McCarter gets it right when she observes, apropos the supposed obstructionism of these Democratic-lite senators:
How about instead of protecting these senators, leadership leans on them a little harder to get on board with what is probably the key push to save all their hides, including President Obama’s, in 2012: jobs. A little bit of populism, a little bit of taxing the rich, in Nebraska, in Missouri, in Montana, even in Florida, isn’t going to hurt any senator seeking reelection. Not in those states. Of course, there’s always the possibility that some of these senators are more concerned with their big money supporters than the voters.
I personally wouldn’t accuse McCaskill of anything more venal that worrying about the much vaunted outstate conservatism. I will, however, hold her accountable for enabling a destructive GOP narrative when she doesn’t really have to do so. As to what she’s going to do about the jobs bill when push comes to shove, who knows? And aren’t we entitled to know? We pay her salary after all. Same goes for asking whom she expects to please with efforts of this sort. Or, put another way, just whom is she trying to fool?
September 29, 2011
I spent the month of August criss-crossing Missouri to hear directly from Missouri businesses and workers. They all told me the same thing, that they want to see Washington stop playing politics and get to work on commonsense measures that can get bipartisan agreement. They don’t want any more big promises. They want to see those hard-working Missourians struggling in this economy get back on their feet and back to work without losing their homes or ability to feed their family in the process. They want an economy that is not overburdened by unreasonable or untimely regulation. They want Washington to listen and to focus on helping in ways that actually work.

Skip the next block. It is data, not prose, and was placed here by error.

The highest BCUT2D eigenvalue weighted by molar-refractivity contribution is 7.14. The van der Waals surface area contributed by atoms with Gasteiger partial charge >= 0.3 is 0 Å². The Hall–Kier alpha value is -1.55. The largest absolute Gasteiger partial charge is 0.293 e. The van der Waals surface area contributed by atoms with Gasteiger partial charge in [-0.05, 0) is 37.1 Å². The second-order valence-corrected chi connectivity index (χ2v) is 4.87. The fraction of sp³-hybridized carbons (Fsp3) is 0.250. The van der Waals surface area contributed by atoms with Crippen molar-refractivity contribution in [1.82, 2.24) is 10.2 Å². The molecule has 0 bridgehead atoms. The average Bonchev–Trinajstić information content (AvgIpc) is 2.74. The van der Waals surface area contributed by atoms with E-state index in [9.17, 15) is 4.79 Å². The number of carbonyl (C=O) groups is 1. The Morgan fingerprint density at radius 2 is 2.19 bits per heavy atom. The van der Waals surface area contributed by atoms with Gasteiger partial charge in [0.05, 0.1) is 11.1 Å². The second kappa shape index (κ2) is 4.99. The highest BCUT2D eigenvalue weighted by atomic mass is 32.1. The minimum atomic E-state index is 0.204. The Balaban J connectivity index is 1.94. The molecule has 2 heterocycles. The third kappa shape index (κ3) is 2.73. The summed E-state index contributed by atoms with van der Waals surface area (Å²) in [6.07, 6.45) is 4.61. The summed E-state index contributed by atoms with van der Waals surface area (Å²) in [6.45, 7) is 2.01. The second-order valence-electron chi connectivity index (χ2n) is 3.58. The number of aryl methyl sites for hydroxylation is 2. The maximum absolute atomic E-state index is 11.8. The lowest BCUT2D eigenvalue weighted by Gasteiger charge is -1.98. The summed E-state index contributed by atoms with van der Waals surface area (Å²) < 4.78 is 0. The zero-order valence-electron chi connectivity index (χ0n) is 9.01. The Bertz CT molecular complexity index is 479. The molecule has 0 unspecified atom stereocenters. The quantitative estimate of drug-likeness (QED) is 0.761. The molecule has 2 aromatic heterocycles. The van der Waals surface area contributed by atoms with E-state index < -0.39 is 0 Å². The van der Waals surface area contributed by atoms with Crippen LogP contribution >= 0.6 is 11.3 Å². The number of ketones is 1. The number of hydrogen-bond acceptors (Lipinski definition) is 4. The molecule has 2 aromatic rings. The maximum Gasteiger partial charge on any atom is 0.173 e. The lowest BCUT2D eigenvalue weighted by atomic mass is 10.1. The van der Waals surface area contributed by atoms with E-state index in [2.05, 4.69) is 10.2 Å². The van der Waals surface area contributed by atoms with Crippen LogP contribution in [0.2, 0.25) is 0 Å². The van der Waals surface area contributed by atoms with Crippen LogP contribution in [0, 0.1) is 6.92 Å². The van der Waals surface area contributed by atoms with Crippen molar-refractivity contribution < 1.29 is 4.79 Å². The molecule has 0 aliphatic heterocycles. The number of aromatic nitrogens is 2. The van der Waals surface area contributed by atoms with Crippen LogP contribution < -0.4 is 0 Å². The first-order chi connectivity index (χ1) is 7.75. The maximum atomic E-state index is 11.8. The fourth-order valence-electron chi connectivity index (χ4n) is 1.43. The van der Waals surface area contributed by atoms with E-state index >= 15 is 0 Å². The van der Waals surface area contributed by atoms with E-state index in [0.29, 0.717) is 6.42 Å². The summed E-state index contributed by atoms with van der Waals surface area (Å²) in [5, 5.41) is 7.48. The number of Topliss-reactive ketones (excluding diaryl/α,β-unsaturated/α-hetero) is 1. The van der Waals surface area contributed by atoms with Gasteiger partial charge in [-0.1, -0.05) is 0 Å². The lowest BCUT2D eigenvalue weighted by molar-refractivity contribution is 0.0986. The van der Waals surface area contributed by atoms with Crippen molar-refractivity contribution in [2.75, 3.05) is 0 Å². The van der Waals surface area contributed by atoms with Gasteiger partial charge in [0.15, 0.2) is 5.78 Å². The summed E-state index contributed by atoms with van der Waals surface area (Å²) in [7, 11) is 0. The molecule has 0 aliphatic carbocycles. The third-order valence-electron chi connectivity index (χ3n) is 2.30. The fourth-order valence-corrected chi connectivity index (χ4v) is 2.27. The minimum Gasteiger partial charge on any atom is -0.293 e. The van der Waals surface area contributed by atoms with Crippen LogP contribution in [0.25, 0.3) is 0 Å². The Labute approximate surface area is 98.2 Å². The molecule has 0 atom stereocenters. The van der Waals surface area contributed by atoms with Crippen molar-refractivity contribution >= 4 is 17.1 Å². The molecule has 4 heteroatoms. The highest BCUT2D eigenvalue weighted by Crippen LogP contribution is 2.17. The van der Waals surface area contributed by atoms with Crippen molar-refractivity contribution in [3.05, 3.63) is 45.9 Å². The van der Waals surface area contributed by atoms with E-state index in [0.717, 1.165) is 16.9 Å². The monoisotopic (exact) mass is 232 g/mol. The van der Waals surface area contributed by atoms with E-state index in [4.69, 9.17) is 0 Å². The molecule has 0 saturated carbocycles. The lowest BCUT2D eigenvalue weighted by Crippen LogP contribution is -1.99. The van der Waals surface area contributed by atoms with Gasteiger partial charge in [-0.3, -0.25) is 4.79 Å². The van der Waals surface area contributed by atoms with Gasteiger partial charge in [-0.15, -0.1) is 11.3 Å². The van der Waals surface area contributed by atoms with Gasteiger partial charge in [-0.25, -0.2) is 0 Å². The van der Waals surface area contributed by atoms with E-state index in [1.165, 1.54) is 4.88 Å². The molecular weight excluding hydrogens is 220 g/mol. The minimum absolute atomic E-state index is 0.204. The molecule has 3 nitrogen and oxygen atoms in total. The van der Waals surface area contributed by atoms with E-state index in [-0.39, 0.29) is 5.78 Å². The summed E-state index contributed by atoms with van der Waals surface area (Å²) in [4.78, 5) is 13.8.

Based on what I learned in August, I have introduced bills to crack down on unfair trade practices, and ensure that contracts reserved for small business actually go to small business, and I am working on legislation to consolidate job training programs so that less money gets wasted on administration and more money gets to the businesses and workers who use it. I am fighting to win a long term extension of transportation funding so we can fix our nation’s crumbling roads and bridges and put thousands of Americans to work in construction. And I am prepared to work on provisions in the President’s jobs proposal, like tax relief for middle income earners and tax incentives for businesses hiring new employees, that have traditionally won bipartisan support.
With this in mind, and knowing of your interest in the state of our economy, I have included the op-ed I recently published in the Kansas City Star about my trip, which you can read below.